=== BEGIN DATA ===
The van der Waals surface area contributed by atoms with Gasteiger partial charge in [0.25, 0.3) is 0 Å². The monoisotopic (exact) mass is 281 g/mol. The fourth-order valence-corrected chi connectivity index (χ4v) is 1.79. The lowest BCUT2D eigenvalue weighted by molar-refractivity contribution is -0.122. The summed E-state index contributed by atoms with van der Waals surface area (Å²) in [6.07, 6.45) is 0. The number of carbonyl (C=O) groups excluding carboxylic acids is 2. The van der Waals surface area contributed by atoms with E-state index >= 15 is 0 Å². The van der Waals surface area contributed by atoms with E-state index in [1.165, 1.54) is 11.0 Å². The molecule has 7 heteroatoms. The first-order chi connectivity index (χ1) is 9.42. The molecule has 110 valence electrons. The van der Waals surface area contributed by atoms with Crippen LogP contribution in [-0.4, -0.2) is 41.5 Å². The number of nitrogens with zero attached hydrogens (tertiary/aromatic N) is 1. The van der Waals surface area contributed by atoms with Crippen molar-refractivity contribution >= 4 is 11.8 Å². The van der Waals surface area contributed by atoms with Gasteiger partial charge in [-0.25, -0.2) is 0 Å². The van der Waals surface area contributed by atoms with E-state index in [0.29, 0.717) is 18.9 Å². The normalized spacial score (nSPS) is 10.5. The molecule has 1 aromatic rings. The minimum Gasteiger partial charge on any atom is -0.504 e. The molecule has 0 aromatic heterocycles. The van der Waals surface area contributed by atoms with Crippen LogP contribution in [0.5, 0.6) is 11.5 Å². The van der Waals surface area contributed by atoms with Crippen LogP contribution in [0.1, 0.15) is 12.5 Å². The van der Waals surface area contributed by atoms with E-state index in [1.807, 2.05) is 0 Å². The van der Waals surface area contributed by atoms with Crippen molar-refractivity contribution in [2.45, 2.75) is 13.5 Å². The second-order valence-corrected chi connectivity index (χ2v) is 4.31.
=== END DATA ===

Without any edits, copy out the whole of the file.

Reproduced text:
The van der Waals surface area contributed by atoms with Gasteiger partial charge in [0.25, 0.3) is 0 Å². The monoisotopic (exact) mass is 281 g/mol. The fourth-order valence-corrected chi connectivity index (χ4v) is 1.79. The lowest BCUT2D eigenvalue weighted by molar-refractivity contribution is -0.122. The summed E-state index contributed by atoms with van der Waals surface area (Å²) in [6.07, 6.45) is 0. The number of carbonyl (C=O) groups excluding carboxylic acids is 2. The van der Waals surface area contributed by atoms with E-state index >= 15 is 0 Å². The van der Waals surface area contributed by atoms with E-state index in [1.165, 1.54) is 11.0 Å². The molecule has 7 heteroatoms. The first-order chi connectivity index (χ1) is 9.42. The molecule has 110 valence electrons. The van der Waals surface area contributed by atoms with Crippen LogP contribution in [-0.4, -0.2) is 41.5 Å². The number of nitrogens with zero attached hydrogens (tertiary/aromatic N) is 1. The van der Waals surface area contributed by atoms with Crippen molar-refractivity contribution >= 4 is 11.8 Å². The van der Waals surface area contributed by atoms with Gasteiger partial charge in [-0.25, -0.2) is 0 Å². The van der Waals surface area contributed by atoms with E-state index in [0.29, 0.717) is 18.9 Å². The normalized spacial score (nSPS) is 10.5. The molecule has 1 aromatic rings. The minimum Gasteiger partial charge on any atom is -0.504 e. The molecule has 0 aromatic heterocycles. The van der Waals surface area contributed by atoms with Crippen LogP contribution in [0.5, 0.6) is 11.5 Å². The van der Waals surface area contributed by atoms with Crippen LogP contribution in [0.1, 0.15) is 12.5 Å². The van der Waals surface area contributed by atoms with E-state index in [1.807, 2.05) is 0 Å². The van der Waals surface area contributed by atoms with Crippen molar-refractivity contribution in [2.45, 2.75) is 13.5 Å². The second-order valence-corrected chi connectivity index (χ2v) is 4.31.